Friday 1st October comments: Today we welcome the month of October and it’s another crucial time in the Isle of May calendar. This month we will witness the huge increase in Grey Seal numbers around the island and the number of pups being born will swiftly increase. Although the island is now officially closed, it is a good reminder for everyone to take care around Grey Seals at this time of year as they can be found along coastal areas.
Seals represent a tremendous resource for wildlife tourism, and a means to reconnect people with nature. Unnecessary disturbance undermines the opportunities – by making seals more nervous, and in turn more easily disturbed. So it is in both our interests and theirs to be as careful as possible. When on land, seals are usually resting to conserve energy or may be nursing young. There are important thermoregulation benefits of being on land and staying dry which help seals to moult and replace their fur, which is important for their health.
Disturbing seals into the water costs them energy, creates stress and can lead to impacts on health, especially during the annual moult. If you get too close to mothers and pups they may get frightened and agitated. Nursing can be interrupted which is serious as mothers do not stay with pups for long and the pups must achieve a certain level of body condition to have the best chance of survival. Pups can even be injured by stampeding adults or even abandoned if the mum is frightened off.
As well as pupping, seals will haul out (including on beaches like Tentsmuir NNR and St.Andrews West beach in Fife and may be disturbed by being closely approached from the sea or land, including by people on foot. They are particularly sensitive to the presence of dogs, even if the dogs are on a lead. Seals are one of the easiest species in which to identify disturbance. They have a clear three-stage response which has been documented in a number of studies.
When approaching seals, stop at a safe distance away and observe them through binoculars or a telescope. Determine their current behaviour and, as you approach, look for any changes to this behaviour. The first sign that seals are becoming disturbed is the “heads up” response. This is associated with vigilance and means seals are starting to perceive you as a potential threat. If you notice this behaviour, back off and/or change your method and speed of approach. The second stage of disturbance is usually shifting around and becoming agitated. At this point you are getting too close and should back off carefully. If you don’t, this may then lead to the third stage – flushing or stampeding into the water. This undoubtedly constitutes disturbance and should be avoided whenever possible. If the seals slip gently into the water one by one, this may be just curiosity – to get a better look at you – but it may be to ensure that they are safe and that you are not threatening. In most cases this is not a problem, although it may become so if seals are repeatedly leaving their haul-out sites as a result of disturbance.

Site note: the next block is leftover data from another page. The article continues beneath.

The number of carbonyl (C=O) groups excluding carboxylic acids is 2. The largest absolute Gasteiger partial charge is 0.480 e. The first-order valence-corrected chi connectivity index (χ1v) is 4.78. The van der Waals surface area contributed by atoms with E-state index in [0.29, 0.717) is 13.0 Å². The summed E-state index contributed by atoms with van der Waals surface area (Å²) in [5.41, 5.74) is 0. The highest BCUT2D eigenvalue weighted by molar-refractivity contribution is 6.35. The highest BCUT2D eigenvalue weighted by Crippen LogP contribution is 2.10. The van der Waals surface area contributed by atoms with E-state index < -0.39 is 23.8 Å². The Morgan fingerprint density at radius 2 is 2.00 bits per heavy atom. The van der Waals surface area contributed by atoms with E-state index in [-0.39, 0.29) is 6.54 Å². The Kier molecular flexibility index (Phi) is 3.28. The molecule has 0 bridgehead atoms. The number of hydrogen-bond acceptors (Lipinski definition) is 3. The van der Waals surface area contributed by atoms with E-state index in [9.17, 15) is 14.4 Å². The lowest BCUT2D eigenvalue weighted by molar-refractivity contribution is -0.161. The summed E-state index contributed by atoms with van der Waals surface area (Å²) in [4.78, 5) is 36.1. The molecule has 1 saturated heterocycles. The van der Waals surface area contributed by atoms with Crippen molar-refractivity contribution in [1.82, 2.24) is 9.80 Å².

So please respect wildlife especially seals at this time of year and for more information check out the full ‘best practice guide for watching marine Wildlife’ which is linked here: https://www.nature.scot/doc/guide-best-practice-watching-marine-wildlife-smwwc-part-2
And if you can’t go to see seals yourself then don’t worry we’ll be bringing you lots of news and stories from the Isle of May pupping grounds over the next month or so, so stay tuned and catch-up from the comfort of your living room. Its officially seal season…